Stately Home Tower Repair Made Easy By New Hinowa Boom

The first Hinowa boom of its kind in the UK has helped engineers inspect the roof of a popular Suffolk stately home.

Access specialists Paramount Platforms Ltd recently took delivery of the first Hinowa 33.17 Lightlift tracked boom in the UK. One of the first jobs for the new Hinowa boom was inspecting the domed roof of the towers at Kentwell Hall in Long Melford, Suffolk. The lead around the base of the dome had sprung a leak.

Richard Riley is the brother of the owner of Kentwell, Patrick Phillips. Richard said: “The dome underneath the weather cock is a considerable height off the ground and difficult to access. The tracked boom lift from Paramount Platforms enabled us to inspect and repair the leak in a quick yet safe manner.”
Lee Kerr, Sales Director at Paramount Platforms, said: “Kentwell was an ideal job for the Hinowa 33.17. The owners required a boom lift with substantial working height and a large basket with room for the operator, inspector and equipment.

“They also required a machine with very low ground pressure, as it was operating in the courtyard featuring a stunning brick mosaic of a Tudor rose.”

Paramount purchased the 33.17 from Access Platform Sales, the authorised UK distributor for all Hinowa products. It is a bi-energy machine, running on a diesel engine or three-phase mains electric.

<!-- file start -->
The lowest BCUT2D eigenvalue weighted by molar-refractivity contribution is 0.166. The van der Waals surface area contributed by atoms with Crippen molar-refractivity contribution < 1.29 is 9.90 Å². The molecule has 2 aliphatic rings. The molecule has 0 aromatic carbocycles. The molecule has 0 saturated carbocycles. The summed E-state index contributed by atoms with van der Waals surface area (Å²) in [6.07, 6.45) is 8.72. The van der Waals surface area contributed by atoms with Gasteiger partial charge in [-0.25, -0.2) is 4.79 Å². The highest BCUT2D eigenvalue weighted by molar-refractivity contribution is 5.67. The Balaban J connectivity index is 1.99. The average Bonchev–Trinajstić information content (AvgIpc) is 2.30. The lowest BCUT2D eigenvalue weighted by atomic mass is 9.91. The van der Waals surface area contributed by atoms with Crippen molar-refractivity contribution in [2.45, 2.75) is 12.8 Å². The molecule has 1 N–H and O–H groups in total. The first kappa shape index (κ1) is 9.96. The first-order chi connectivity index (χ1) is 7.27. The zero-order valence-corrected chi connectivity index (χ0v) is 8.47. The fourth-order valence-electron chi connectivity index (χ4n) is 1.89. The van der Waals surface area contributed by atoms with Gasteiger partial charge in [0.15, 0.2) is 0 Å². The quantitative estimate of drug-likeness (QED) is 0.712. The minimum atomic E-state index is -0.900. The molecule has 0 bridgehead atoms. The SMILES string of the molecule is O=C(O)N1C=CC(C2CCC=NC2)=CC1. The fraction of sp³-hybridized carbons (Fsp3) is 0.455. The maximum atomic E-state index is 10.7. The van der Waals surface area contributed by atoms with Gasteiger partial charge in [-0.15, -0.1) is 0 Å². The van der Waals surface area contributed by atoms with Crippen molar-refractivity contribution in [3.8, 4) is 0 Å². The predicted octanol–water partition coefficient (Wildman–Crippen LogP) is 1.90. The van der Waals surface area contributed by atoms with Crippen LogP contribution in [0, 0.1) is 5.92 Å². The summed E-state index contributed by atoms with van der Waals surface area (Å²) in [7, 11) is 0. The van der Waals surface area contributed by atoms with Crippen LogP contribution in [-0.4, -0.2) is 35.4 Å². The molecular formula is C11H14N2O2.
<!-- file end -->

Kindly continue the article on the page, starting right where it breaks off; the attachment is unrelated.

The Hinowa 33.17 is the largest tracked spider boom in the Lightlift Performance IIIs range, providing a working height of up to 32.5m and maximum outreach of 16.5m. Productivity improvements include a larger basket area measuring 1.6m x 1.4m and new jib design allowing +/- 90° rotation.

The 33.17 is also the first of Hinowa's tracked booms to offer negative reach, allowing for the inspection of dockyards and bridges. With a stowed width of 1.7m, the Hinowa 33.17 can pass through doorways, allowing for indoor applications as well as outdoor.

Furthermore, it is the first boom to feature Hinowa’s new 'Go Home' button, allowing for the machine to be returned to its stowed compact position with just the touch of a button.